Saturday, March 1, 2008

Succeed through Focus

I did something with my speech students last semester that I know many found helpful. I thought it was an original idea, but I've seen it recommended in two other places this week. One was Christine Kane's blog and I don't remember the other. The fundamental concept is to get what you want, you need to focus.

Now, before I continue, it must be clear that before you can focus, you need to know what your goals are, what is it you want to accomplish today, this week, this year, this decade. You don't need to know every single thing you want to do in this life - and your objectives can and will change, but you can't focus if you have no clue what you want, or what you don't want. So, I am assuming that you have written down somewhere, some things you want to do. Some examples could be getting a new job, finding a new friend/client, making more money, starting a new charity, giving a party, writing a paper, getting a certain grade, meeting a certain person, and so forth.

Many of you can relate to this situation - I know what I want to do, I get busy with one of my numerous projects, and then the distractions appear. I decide to check email, just one more time. I go check to see if there's milk for breakfast tomorrow, someone calls, I remember something else I was supposed to do, and then it's time to be somewhere. This is a perfectly normal life, but it is certainly possible to get more productive through a renewed focus.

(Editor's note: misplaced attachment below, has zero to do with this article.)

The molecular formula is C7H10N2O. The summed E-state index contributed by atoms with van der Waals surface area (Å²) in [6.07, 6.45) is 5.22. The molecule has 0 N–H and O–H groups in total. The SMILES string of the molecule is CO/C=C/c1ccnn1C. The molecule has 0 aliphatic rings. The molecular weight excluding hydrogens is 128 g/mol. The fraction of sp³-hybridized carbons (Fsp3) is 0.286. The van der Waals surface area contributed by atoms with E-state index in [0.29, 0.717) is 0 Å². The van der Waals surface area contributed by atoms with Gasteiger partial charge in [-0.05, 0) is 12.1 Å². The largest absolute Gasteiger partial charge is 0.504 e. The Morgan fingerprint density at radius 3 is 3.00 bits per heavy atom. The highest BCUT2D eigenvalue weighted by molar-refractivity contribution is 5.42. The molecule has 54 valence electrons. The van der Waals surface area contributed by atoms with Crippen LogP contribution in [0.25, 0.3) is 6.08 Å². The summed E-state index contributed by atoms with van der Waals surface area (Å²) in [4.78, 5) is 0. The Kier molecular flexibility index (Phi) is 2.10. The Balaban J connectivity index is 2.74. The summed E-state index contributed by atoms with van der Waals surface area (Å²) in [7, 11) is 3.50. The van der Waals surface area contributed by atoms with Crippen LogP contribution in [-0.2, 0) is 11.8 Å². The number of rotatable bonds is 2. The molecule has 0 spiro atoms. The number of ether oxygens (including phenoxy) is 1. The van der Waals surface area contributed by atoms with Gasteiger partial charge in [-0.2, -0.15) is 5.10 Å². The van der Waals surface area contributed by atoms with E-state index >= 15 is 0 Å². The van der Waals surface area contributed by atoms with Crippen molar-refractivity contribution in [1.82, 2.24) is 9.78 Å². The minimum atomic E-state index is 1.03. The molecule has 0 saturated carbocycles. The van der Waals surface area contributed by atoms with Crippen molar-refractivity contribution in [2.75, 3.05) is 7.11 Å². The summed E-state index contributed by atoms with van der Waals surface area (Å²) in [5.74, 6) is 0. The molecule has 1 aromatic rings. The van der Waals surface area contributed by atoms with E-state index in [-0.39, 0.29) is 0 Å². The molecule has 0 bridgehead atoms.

Think about this. I learned at a presentation for parents of young violin students that a violinist has to manage about 57 different aspects of playing at the same time: posture, bow hold, intonation, bowing, reading the music, pressure of the bow, placement of the fingers, pressure of the fingers, and so on. So, how does a teacher help the young student improve, without totally demolishing his motivation by pointing out the dozens of defects. The answer is by focusing on one thing at a time.

After hearing my students' first speeches, I saw and hear many mistakes of different kinds: organization, lack of enthusiasm, poor visual aids, unclear pronunciation, boring details, lack of credible sources, insufficient clarity, unprofessional dress, and so forth. While I had to point out several of these in order to give them grades, afterwards I wrote on an index card one single word. But it was a different word for each student: organize, visualize, enthusiasm, structure, credibility. And by the second speech, the students not only improved on the quality I had written on their cards, there were substantial improvements in many other areas. But focusing on one single aspect gives us something concrete we can work on, without feeling overwhelmed.

Multitasking is a trap. While one can do laundry while cooking dinner, the mind can only concentrate on one thing at a time. What is the single thing that can help you get more done in the day? Is it to organize your papers? Be more brief on the telephone? Bring your lunch to work?Exercise? Invest?

This involves some thinking; that's good for you. What is the one thing you can focus on that will have a multiplier effect on several areas of your life? Write it down on an index card - make it attractive. You may want to make several of these and post them in different places. In a month, you can evaluate whether to keep working with this word, or change to another.